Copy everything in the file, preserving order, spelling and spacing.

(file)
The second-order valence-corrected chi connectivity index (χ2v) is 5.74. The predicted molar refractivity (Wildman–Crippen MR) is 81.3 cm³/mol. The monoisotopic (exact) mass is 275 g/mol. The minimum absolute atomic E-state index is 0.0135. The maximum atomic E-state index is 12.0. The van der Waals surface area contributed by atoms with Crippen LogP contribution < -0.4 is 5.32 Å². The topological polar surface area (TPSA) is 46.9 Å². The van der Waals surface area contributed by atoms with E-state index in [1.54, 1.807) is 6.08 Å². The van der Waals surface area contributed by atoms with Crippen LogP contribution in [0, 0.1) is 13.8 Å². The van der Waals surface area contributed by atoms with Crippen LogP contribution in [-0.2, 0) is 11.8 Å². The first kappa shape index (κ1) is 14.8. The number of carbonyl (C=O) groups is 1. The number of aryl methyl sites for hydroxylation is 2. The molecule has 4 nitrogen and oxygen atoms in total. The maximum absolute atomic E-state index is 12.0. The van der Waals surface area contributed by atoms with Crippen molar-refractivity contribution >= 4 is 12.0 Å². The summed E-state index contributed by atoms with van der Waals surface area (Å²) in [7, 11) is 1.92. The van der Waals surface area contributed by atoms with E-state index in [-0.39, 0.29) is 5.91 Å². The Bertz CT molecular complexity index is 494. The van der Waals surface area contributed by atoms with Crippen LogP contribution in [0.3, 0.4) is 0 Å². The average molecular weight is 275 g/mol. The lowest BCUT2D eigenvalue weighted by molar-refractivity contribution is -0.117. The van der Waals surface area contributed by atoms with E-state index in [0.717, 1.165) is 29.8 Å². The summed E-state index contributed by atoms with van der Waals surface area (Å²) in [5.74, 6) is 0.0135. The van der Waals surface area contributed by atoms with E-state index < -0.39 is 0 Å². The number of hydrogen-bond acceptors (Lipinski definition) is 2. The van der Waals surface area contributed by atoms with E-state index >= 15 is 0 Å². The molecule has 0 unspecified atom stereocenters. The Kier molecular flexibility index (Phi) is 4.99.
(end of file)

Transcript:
The second-order valence-corrected chi connectivity index (χ2v) is 5.74. The predicted molar refractivity (Wildman–Crippen MR) is 81.3 cm³/mol. The monoisotopic (exact) mass is 275 g/mol. The minimum absolute atomic E-state index is 0.0135. The maximum atomic E-state index is 12.0. The van der Waals surface area contributed by atoms with Crippen LogP contribution < -0.4 is 5.32 Å². The topological polar surface area (TPSA) is 46.9 Å². The van der Waals surface area contributed by atoms with E-state index in [1.54, 1.807) is 6.08 Å². The van der Waals surface area contributed by atoms with Crippen LogP contribution in [0, 0.1) is 13.8 Å². The van der Waals surface area contributed by atoms with Crippen LogP contribution in [-0.2, 0) is 11.8 Å². The first kappa shape index (κ1) is 14.8. The number of carbonyl (C=O) groups is 1. The number of aryl methyl sites for hydroxylation is 2. The molecule has 4 nitrogen and oxygen atoms in total. The maximum absolute atomic E-state index is 12.0. The van der Waals surface area contributed by atoms with Crippen molar-refractivity contribution >= 4 is 12.0 Å². The summed E-state index contributed by atoms with van der Waals surface area (Å²) in [7, 11) is 1.92. The van der Waals surface area contributed by atoms with E-state index in [-0.39, 0.29) is 5.91 Å². The Bertz CT molecular complexity index is 494. The van der Waals surface area contributed by atoms with Crippen LogP contribution in [0.3, 0.4) is 0 Å². The average molecular weight is 275 g/mol. The lowest BCUT2D eigenvalue weighted by molar-refractivity contribution is -0.117. The van der Waals surface area contributed by atoms with E-state index in [0.717, 1.165) is 29.8 Å². The summed E-state index contributed by atoms with van der Waals surface area (Å²) in [5.74, 6) is 0.0135. The van der Waals surface area contributed by atoms with E-state index < -0.39 is 0 Å². The number of hydrogen-bond acceptors (Lipinski definition) is 2. The van der Waals surface area contributed by atoms with E-state index >= 15 is 0 Å². The molecule has 0 unspecified atom stereocenters. The Kier molecular flexibility index (Phi) is 4.99.